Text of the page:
What qualities come to mind when you hear the name Cleopatra? Great beauty? Seductive charm? Feminist icon material?
Professor Chris Pelling, Regius Professor of Greek at the University of Oxford, came to talk to the Bronwen society to debunk some of the myths about this most paradoxical of women. He took us through the 'ABC' of Cleopatra - Asp, Barge, Carpet - to help us to decide whether to view Cleopatra as a victim or a success story.
She probably did kill herself with a snake (although it was more likely to be an Egyptian cobra), surviving for ten days after losing the Battle of Actium in 31BC. Octavian (Augustus) wouldn't have allowed her such an ambiguous suicide – if he had been responsible for her death, he would have made it clearer. What's more, the snake was a royal emblem - so Cleopatra at least overcame Augustus in her symbolic suicide.
The barge was real, too - although Mark Antony wasn't actually there when she first appeared. She was 28, the age where she was 'at the height of her beauty and intellectual power' when she arrived at Tarsus in the royal Egyptian yacht (a huge construction containing numerous dining rooms).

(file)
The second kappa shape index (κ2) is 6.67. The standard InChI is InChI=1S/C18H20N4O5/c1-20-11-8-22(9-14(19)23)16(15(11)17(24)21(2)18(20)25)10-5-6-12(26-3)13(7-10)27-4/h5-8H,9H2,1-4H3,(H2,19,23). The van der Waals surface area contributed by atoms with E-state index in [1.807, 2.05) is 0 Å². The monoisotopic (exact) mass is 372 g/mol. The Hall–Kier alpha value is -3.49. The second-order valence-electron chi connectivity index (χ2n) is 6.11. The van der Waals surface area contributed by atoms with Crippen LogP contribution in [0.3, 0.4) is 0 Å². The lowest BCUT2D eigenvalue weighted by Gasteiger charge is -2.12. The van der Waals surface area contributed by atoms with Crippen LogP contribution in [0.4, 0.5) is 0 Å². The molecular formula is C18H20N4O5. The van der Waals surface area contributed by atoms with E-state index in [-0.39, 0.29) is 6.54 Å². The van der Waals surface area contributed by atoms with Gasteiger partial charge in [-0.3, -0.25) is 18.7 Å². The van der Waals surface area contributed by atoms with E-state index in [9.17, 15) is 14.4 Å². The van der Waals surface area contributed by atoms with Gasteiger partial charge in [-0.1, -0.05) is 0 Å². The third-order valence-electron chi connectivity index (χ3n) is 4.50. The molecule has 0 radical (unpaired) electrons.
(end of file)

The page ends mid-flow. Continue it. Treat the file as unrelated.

Disappointingly, it was not in a carpet that Cleopatra appeared before Caesar - it was more likely to have been a straw-filled mattress from a soldier's kit bag; this myth seems to have originated from a misinterpretation of a 17th-century English translation.
Whether she was actually that beautiful or not is a matter of debate - according to Pascal, she had a huge nose! Even so, she was certainly charming in conversation, putting people at their ease. And she spoke at least nine languages - I would definitely consider that a reason for admiring her!
There is no doubt that Cleopatra used sex to her political advantage. Even so, I now have huge admiration for her, as a woman who overcame not one, but two, of her brothers in civil war, as a charismatic leader and an exceptional linguist, who maintained her dignified iconic status even in her own death.
- Holly Dempster-Edwards (U6)